New Delhi: A big chunk of patients in India may no longer benefit from carbapenem, a powerful antibiotic administered mainly in ICU settings to treat pneumonia and septicemia, as they have developed antimicrobial resistance to it, an ICMR study has found.
The data analysis done between January 1 and December 31, 2021 pointed towards a sustained increase in drug-resistant pathogens, resulting in difficulty to treat certain infections with available medicines, senior Indian Council of Medical Research (ICMR) scientist Dr Kamini Walia, who led the study, said.
“Antibiotic resistance has the potential of taking the form of a pandemic in the near future if corrective measures are not taken immediately,” she said.
The ICMR study report was released on Friday.
The data collected from the network has enabled compilation of drug resistance data on six pathogenic groups on antimicrobial resistance from the country.
Data collected from the network is used to track resistance trends and to better understand mechanisms of resistance in the key priority pathogens using genotypic characterisation and whole genome sequencing (WGS).
This is the fifth detailed report on antimicrobial resistance (AMR) trends and patterns from the country published by the ICMR. This year’s report also carries hospital-acquired surveillance data.
According to the ICMR report, resistance to Imipenem, which is used to treat infections caused by bacteria E coli, has increased from 14 per cent in 2016 to 36 per cent in 2021.
The trend of decreasing susceptibility of bacteria to specific antibiotics was also observed with Klebsiella pneumoniae as it came down from 65 per cent in 2016 to 45 per cent in 2020 and 43 per cent in 2021.
The susceptibility term here is used to describe the vulnerability of the bacteria to the antibiotic.
Carbapenem resistance isolates of E coli and K pneumoniae are also resistant to other antimicrobials making it very challenging to treat carbapenem-resistant infections.
The resistance to broad-spectrum antibiotic carbapenem in respect to infections caused by Acinetobacter baumannii bacteria was recorded in 87.5 per cent of the patients who were part of the study, limiting the availability of treatment options, the ICMR report said.
Susceptibility of the same bacteria to minocycline is close to 50 per cent, making it the most susceptible antibiotic after colistin for Acinetobacter baumannii, it stated.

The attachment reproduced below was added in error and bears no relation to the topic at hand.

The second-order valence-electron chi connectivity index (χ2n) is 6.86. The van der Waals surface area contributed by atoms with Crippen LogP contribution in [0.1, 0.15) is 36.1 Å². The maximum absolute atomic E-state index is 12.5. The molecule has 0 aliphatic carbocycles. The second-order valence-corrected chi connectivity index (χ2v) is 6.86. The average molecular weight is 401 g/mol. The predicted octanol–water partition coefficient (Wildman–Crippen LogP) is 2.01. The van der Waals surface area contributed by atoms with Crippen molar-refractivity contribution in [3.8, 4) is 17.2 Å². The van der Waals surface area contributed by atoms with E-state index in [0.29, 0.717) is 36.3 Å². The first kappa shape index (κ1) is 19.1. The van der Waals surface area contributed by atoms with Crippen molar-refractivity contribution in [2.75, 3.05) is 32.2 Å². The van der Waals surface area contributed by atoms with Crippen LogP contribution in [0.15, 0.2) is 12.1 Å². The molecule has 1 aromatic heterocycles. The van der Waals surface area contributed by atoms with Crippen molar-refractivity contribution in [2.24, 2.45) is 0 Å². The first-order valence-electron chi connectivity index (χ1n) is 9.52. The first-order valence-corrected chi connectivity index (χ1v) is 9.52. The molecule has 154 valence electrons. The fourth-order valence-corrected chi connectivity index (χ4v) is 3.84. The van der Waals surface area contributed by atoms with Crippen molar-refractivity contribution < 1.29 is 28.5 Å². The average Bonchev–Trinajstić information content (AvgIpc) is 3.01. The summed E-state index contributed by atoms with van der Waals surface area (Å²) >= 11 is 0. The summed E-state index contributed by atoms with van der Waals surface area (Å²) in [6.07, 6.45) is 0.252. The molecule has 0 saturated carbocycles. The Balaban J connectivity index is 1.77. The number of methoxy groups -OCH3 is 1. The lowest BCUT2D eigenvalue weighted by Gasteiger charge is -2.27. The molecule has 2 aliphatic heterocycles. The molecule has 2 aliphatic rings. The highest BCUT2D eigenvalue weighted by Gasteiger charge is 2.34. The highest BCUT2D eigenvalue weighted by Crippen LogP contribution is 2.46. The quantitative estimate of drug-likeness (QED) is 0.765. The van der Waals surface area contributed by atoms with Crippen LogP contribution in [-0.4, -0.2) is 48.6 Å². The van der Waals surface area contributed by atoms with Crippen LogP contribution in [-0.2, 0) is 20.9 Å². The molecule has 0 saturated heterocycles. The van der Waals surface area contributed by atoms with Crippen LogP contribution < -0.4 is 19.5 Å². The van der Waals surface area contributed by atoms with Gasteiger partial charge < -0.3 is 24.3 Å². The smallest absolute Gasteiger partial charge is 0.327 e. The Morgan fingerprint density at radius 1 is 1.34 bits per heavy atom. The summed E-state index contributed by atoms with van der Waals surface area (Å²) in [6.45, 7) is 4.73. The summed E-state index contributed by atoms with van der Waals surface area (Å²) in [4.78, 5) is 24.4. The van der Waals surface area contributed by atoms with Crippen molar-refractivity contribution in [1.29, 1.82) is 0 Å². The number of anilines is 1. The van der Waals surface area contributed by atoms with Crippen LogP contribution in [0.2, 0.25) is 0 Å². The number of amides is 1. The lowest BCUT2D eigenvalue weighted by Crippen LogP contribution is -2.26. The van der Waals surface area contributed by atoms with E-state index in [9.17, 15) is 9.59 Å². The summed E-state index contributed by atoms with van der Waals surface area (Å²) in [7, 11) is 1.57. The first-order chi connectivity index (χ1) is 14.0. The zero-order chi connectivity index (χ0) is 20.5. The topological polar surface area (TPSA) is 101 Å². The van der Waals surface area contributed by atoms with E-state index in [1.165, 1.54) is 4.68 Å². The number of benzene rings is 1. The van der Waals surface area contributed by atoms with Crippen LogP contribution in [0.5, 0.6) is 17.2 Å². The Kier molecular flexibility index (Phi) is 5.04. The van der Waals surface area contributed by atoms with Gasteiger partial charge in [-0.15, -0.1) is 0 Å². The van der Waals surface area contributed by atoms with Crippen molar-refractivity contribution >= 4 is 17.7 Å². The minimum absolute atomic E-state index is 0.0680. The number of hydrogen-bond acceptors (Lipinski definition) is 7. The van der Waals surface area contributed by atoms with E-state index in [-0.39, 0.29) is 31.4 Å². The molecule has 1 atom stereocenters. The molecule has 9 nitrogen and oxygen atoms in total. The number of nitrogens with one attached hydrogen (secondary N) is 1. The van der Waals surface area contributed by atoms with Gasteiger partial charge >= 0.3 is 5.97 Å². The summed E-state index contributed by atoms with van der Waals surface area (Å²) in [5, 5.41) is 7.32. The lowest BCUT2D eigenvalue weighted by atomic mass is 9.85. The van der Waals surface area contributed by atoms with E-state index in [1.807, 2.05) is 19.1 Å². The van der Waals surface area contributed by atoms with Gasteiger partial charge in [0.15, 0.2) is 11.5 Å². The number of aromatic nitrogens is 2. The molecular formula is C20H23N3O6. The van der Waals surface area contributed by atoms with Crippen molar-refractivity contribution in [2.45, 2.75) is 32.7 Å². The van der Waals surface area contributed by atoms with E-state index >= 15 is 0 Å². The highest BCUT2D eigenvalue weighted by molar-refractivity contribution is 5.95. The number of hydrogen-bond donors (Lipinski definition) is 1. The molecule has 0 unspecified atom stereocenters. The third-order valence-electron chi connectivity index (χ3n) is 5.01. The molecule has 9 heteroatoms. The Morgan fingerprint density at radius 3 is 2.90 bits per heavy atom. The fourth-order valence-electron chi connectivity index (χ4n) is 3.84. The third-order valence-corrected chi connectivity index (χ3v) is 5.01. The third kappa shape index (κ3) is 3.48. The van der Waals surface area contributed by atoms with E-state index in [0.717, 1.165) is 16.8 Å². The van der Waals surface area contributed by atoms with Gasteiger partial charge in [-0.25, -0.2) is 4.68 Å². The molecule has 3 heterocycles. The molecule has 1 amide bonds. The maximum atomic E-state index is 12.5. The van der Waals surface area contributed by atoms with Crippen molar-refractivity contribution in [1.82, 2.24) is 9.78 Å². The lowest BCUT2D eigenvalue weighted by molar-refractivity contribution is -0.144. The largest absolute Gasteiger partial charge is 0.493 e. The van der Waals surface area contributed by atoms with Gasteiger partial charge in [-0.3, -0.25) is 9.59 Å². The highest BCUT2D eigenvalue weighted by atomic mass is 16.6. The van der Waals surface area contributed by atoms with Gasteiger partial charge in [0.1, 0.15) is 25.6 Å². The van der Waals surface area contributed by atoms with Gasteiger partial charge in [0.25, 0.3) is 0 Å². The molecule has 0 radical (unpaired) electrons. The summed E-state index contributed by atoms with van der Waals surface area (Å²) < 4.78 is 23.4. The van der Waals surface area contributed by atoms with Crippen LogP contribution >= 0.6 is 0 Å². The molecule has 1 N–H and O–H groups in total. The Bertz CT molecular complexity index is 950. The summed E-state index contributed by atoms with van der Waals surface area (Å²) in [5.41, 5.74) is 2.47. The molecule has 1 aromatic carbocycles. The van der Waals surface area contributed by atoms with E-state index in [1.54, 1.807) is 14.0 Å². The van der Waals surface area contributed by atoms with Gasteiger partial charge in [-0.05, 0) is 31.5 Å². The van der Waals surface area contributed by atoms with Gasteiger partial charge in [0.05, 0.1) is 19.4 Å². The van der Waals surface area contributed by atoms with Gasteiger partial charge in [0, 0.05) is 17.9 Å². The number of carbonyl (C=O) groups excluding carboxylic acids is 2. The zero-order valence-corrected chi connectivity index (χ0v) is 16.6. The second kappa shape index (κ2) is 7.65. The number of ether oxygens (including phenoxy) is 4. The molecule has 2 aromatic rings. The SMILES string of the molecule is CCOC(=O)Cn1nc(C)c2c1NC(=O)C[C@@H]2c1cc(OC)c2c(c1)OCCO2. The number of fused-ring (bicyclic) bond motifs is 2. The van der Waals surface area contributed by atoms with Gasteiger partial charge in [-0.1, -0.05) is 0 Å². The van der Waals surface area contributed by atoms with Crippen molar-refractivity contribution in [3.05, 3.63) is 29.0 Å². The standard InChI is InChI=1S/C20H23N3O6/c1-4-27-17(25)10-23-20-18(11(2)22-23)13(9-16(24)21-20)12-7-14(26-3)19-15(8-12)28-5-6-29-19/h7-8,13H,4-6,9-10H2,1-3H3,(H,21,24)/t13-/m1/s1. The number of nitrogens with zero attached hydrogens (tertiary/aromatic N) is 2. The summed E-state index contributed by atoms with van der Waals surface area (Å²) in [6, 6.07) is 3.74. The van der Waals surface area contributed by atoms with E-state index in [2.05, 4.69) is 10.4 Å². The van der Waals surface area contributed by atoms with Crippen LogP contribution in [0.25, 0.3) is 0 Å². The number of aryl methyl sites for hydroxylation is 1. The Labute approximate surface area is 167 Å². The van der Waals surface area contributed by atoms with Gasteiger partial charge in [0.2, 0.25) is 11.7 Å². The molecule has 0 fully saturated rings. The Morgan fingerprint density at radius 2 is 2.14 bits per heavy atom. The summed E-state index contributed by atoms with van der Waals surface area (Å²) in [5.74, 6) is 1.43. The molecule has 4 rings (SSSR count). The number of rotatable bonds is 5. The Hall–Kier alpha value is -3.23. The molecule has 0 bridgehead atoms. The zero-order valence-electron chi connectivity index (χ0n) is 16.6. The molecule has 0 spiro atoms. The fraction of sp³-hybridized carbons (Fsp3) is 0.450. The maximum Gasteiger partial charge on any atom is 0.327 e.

In Pseudomonas aeruginosa, another bacteria which causes infections in the blood, lungs (pneumonia), or other parts of the body after surgery, there is a consistent increase in susceptibility to all the major antipseudomonal drugs in the last few years, Dr Walia said.
“There is a need to strengthen and improve diagnostic labs to promote rational use of antibiotics. Antimicrobial prescriptions should be based on definitive diagnosis and not on presumptive diagnosis. Several broad-spectrum antimicrobials are being used for syndrome management,” Dr Walia said.
“The resistance level is increasing to 5 to 10 per cent every year for broad-spectrum antimicrobials which are highly misused. With no new antimicrobials in the pipeline to treat drug-resistant infections, it is very important that we use judiciously what we have. There is also increasing levels of resistance of antifungals. Previously not many labs were doing fungal cultures and antifungal susceptibility.
“The ICMR AMR network has developed this over the last few years and now many labs are reporting antifungal susceptibility rates giving an idea on antifungal resistance rates. The use of antifungals was particularly high during the Covid pandemic,” she said.
According to the ICMR report, in Staphylococcus aureus, which causes a wide variety of clinical diseases such as skin infections like abscesses and boils and sometimes pneumonia, endocarditis and osteomyelitis, susceptibility to erythromycin, clindamycin, ciprofloxacin, co-trimoxazole and high-level mupirocin was more evident in MSSA (Methicillin-Sensitive Staphylococcus Aureus) when compared to multi-drug resistant strains such as MRSA (Methicillin-Resistant Staphylococcus aureus).
MRSA rates are increasing each year from 2016 to 2021 (28.4 per cent to 42.6 per cent). Enterococci is another important pathogen which is quickly evolving and drug susceptibility has changed considerably in the last few years.
Several fungal pathogens like C. parapsilosis and C. glabrata are showing increasing resistance to commonly available antifungal medicines such as fluconazole, thus requiring close monitoring in the next few years.
Among diarrheal pathogens like Diarrheagenic E. coli, Shigella spp. and Salmonella that cause large proportions of diarrhoea cases in India, norfloxacin susceptibility was very poor. Empirical use of norfloxacin for the treatment of bacterial diarhhoea is strongly discouraged, Dr Walia said.
There has been no significant change in the overall antimicrobial susceptibility pattern of Salmonella Typhi or S Paratyphi A from India with the pattern remaining uniform across all the participating centres in the AMR network.
S. Typhi is 100 per cent susceptible to cephalosporins and azithromycin. Other drugs which retained good susceptibility for Salmonella Typhi or S. Paratyphi A are ampicillin, chloramphenicol and trimethoprim-sulfamethoxazole.
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